The Christmas family dinner happens to be one of those traditions that stands the test of time. For most of us, it’s more of a test of patience and the equivalent of the Hunger Games - who will be the last man standing?
The same scenario plays itself out every time, resulting in you feeling like a deflated failure or an angry mess.
Everyone has that one aunty that asks about your non-existent love life or the uncle that gets too touchy-feely after two glasses of wine.
Jamie Gruman, professor of Organisational Behaviour at University of Guelph, compares the holiday season to a social allergy. While writing for The Conversation, he noted like seasonal allergies, social allergies are often inescapable. “Triggers include the obligatory get togethers that come with the holidays.
“For many, the season is supposed to be a time to recharge our batteries: recover from the unreasonable deadlines, numerous pressures and other demands we face on a daily basis. Social allergies can interfere with that plan,” he writes.
Taking a time out from family drama is not an option. But there are ways to cushion the anxiety of attending the mandatory Christmas dinner. Durban-based counselling psychologist Rakhi Beekrum explains how to get through it in one piece.
Arriving prepared will make the event a lot smoother for you. Ensure that you are in a pleasant mood. Decide in advance who you will spend most of your time with, and try to pre-empt any difficult topics and situations and have a few prepared responses. Also, ensure that you have an exit strategy if things are too unpleasant for you to handle.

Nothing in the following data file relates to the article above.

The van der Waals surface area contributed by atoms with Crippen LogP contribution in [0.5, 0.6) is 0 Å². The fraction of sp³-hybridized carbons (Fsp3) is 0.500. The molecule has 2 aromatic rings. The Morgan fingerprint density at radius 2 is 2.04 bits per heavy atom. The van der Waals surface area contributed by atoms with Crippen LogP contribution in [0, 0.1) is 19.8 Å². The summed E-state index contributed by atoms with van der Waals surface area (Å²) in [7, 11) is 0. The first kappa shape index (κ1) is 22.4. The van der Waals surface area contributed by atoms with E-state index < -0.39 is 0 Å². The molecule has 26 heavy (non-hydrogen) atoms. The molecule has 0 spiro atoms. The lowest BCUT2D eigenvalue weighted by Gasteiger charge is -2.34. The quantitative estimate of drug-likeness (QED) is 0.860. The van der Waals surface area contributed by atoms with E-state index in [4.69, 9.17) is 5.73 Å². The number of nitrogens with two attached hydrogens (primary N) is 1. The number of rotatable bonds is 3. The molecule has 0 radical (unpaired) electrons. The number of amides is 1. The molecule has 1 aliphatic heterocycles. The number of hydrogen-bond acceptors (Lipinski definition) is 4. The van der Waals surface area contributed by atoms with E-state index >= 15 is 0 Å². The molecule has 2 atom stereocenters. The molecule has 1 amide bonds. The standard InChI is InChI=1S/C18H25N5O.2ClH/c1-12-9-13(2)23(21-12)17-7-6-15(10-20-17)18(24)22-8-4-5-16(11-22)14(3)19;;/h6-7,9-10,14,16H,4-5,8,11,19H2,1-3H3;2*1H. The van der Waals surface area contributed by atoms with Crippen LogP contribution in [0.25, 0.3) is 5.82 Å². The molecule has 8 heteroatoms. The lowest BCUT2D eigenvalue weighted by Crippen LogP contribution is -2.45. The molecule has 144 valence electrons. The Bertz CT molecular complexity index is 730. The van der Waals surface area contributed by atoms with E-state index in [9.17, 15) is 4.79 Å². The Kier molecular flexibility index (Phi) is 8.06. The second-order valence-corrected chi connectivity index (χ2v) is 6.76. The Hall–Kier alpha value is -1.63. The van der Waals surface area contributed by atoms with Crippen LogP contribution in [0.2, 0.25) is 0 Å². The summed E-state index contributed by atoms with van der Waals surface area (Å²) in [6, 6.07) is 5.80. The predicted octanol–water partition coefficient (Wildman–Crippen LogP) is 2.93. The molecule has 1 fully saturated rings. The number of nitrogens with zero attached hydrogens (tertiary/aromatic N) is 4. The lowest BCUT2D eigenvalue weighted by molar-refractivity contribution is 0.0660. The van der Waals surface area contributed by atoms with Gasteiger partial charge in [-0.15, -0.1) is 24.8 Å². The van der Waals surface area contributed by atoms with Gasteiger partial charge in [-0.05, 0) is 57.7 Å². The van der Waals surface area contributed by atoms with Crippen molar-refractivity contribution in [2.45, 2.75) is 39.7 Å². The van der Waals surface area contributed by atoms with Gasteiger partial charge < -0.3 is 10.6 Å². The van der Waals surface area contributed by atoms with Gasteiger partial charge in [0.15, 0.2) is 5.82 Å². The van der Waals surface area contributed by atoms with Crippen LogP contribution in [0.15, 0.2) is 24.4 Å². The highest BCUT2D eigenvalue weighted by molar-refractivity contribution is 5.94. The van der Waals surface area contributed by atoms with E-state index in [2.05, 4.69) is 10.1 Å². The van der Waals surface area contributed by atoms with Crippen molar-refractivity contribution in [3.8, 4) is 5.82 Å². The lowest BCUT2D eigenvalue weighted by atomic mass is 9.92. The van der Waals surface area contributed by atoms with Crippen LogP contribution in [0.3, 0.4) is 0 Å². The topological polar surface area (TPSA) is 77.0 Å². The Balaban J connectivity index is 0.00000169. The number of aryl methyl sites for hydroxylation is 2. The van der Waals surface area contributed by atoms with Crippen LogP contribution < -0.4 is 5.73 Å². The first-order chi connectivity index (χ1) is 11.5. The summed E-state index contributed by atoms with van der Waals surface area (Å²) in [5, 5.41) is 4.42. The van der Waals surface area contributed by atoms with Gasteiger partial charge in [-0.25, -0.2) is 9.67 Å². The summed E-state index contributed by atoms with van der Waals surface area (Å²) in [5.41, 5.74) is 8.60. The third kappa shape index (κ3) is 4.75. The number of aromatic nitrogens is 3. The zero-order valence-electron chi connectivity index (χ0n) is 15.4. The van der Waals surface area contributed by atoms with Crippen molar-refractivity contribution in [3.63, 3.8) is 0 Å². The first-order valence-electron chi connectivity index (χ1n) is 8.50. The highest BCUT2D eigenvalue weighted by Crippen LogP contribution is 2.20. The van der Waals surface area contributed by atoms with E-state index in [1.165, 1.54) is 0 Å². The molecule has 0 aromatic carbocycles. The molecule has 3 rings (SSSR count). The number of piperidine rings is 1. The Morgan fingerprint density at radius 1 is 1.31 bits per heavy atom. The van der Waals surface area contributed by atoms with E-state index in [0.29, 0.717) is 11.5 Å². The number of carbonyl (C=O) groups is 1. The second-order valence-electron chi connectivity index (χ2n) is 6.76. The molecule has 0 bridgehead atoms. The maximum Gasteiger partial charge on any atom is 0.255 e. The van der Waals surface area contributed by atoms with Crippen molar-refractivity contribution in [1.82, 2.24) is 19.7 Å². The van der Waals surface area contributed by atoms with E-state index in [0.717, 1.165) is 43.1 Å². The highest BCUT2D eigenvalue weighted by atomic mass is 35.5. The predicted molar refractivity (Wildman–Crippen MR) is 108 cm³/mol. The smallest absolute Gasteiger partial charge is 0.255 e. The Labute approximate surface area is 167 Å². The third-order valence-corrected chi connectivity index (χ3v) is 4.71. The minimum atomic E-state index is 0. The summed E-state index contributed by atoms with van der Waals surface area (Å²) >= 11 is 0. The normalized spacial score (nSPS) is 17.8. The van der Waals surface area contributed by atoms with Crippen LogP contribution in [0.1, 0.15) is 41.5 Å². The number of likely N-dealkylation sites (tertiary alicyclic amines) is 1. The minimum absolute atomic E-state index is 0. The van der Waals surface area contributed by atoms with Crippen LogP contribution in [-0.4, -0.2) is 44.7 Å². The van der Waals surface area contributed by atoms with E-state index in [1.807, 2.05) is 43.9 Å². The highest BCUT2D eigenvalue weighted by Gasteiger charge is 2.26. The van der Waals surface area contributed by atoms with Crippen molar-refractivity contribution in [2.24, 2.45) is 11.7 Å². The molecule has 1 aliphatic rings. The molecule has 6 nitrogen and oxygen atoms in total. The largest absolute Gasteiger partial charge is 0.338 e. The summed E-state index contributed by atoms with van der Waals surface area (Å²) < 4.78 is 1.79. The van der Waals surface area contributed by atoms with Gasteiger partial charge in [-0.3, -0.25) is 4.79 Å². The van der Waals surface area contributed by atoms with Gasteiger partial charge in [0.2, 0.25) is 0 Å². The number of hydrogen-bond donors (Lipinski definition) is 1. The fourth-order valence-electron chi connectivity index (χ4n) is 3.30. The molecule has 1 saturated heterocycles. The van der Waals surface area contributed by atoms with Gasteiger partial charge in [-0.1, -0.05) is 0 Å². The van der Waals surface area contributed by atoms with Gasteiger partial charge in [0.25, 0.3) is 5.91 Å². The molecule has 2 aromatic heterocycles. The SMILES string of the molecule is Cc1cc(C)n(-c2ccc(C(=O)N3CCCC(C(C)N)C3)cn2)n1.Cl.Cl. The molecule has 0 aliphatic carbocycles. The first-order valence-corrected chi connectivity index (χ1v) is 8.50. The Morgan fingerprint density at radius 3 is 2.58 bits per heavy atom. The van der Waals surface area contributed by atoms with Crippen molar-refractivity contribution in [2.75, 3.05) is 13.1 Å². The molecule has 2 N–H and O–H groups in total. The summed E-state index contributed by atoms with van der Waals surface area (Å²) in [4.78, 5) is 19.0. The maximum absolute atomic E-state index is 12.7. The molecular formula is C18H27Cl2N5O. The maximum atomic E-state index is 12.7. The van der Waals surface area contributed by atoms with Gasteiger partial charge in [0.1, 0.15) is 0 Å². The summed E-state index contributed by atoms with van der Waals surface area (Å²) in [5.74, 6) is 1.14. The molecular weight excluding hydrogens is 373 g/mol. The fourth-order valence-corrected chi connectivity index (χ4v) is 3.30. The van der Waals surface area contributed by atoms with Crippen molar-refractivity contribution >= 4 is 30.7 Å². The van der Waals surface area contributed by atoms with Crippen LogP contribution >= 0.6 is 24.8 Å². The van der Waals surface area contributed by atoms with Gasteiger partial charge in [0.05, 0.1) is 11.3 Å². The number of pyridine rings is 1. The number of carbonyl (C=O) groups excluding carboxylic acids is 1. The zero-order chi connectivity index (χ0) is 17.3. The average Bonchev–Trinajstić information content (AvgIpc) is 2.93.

Accept them for who they are
Know that nothing that others do is because of you. Whether it’s a sibling that is always trying to compete, a parent who favours one child over the others, a nosy aunt or an intoxicated uncle. Understand that their behaviour is a reflection of them, not you. More importantly, accept that you cannot change them.
Use humour appropriately
Sometimes the best way to avoid trigger topics is to deflect it with humour. Eg: if you are always asked when you are getting married or having a baby, have a pre-planned joke to laugh off the question.
Decide what topics are off-limits
You may have an uncle with strong political views or a cousin who judges everyone that has different religious beliefs. It is okay to let them know that you’d prefer not to discuss such serious topics at a light-hearted gathering. It’s also okay to remove yourself if they persist despite knowing you are uncomfortable.
Try to understand their behaviour
Whether it’s the uncle who drinks too much, the aunt who compares you to everyone or the sibling who’s always trying to get one up on you - think about why they behave in the ways that they do. You’ll often realise that they have deeper insecurities which are reflected in their behaviour and you will be less likely to be mad at them.
Stay in your bubble
“I always have an imaginary bubble around me which helps me keep negativity out. Only I decide who or what is important enough to permeate through that bubble and get to me.” This is a useful visualisation to prevent you from taking things that family members do personally.
Think about something positive about the person
When someone gets under our skin, it’s natural to see them as all negative. What helps is to try to focus on one positive thing about that person. But once you’ve decided on that one thing, continuously remind yourself of that thing in their presence.